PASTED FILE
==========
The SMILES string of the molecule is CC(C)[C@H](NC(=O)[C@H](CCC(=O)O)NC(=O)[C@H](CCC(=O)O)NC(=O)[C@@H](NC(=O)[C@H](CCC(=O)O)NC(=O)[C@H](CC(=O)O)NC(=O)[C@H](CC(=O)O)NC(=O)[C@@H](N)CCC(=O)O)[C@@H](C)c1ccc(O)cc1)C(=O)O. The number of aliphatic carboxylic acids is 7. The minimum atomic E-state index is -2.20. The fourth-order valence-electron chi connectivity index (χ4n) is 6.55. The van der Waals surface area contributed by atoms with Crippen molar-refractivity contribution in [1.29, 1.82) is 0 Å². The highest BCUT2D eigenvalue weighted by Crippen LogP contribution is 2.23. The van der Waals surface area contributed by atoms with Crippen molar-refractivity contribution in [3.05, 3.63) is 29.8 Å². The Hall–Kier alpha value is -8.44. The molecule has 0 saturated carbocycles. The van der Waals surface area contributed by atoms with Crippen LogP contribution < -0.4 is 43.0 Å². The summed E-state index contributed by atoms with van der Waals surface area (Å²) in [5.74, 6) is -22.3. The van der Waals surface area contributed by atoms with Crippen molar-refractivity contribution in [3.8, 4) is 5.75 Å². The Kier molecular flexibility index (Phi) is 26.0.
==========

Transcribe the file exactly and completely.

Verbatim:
The SMILES string of the molecule is CC(C)[C@H](NC(=O)[C@H](CCC(=O)O)NC(=O)[C@H](CCC(=O)O)NC(=O)[C@@H](NC(=O)[C@H](CCC(=O)O)NC(=O)[C@H](CC(=O)O)NC(=O)[C@H](CC(=O)O)NC(=O)[C@@H](N)CCC(=O)O)[C@@H](C)c1ccc(O)cc1)C(=O)O. The number of aliphatic carboxylic acids is 7. The minimum atomic E-state index is -2.20. The fourth-order valence-electron chi connectivity index (χ4n) is 6.55. The van der Waals surface area contributed by atoms with Crippen molar-refractivity contribution in [1.29, 1.82) is 0 Å². The highest BCUT2D eigenvalue weighted by Crippen LogP contribution is 2.23. The van der Waals surface area contributed by atoms with Crippen molar-refractivity contribution in [3.05, 3.63) is 29.8 Å². The Hall–Kier alpha value is -8.44. The molecule has 0 saturated carbocycles. The van der Waals surface area contributed by atoms with Crippen LogP contribution < -0.4 is 43.0 Å². The summed E-state index contributed by atoms with van der Waals surface area (Å²) in [5.74, 6) is -22.3. The van der Waals surface area contributed by atoms with Crippen molar-refractivity contribution in [3.8, 4) is 5.75 Å². The Kier molecular flexibility index (Phi) is 26.0.